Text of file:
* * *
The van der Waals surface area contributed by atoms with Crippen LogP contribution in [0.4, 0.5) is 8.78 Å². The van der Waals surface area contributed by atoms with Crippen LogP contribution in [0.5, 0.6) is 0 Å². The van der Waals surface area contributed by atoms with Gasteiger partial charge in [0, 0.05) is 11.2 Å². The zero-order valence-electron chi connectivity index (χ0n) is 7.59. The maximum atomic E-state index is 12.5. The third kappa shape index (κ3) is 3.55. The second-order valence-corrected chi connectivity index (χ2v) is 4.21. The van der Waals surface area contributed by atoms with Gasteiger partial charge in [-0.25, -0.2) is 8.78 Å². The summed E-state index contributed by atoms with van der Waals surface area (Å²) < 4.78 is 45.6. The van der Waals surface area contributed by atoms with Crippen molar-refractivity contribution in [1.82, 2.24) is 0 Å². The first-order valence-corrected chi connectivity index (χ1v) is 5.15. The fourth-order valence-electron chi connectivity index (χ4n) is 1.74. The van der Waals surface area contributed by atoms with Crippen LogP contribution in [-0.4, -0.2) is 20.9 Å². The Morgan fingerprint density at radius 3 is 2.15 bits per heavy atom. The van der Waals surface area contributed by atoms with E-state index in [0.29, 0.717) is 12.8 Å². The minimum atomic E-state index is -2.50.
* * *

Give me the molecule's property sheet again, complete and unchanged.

The van der Waals surface area contributed by atoms with Crippen LogP contribution in [0.4, 0.5) is 8.78 Å². The van der Waals surface area contributed by atoms with Crippen LogP contribution in [0.5, 0.6) is 0 Å². The van der Waals surface area contributed by atoms with Gasteiger partial charge in [0, 0.05) is 11.2 Å². The zero-order valence-electron chi connectivity index (χ0n) is 7.59. The maximum atomic E-state index is 12.5. The third kappa shape index (κ3) is 3.55. The second-order valence-corrected chi connectivity index (χ2v) is 4.21. The van der Waals surface area contributed by atoms with Gasteiger partial charge in [-0.25, -0.2) is 8.78 Å². The summed E-state index contributed by atoms with van der Waals surface area (Å²) < 4.78 is 45.6. The van der Waals surface area contributed by atoms with Crippen molar-refractivity contribution in [1.82, 2.24) is 0 Å². The first-order valence-corrected chi connectivity index (χ1v) is 5.15. The fourth-order valence-electron chi connectivity index (χ4n) is 1.74. The van der Waals surface area contributed by atoms with Crippen LogP contribution in [-0.4, -0.2) is 20.9 Å². The Morgan fingerprint density at radius 3 is 2.15 bits per heavy atom. The van der Waals surface area contributed by atoms with E-state index in [0.29, 0.717) is 12.8 Å². The minimum atomic E-state index is -2.50.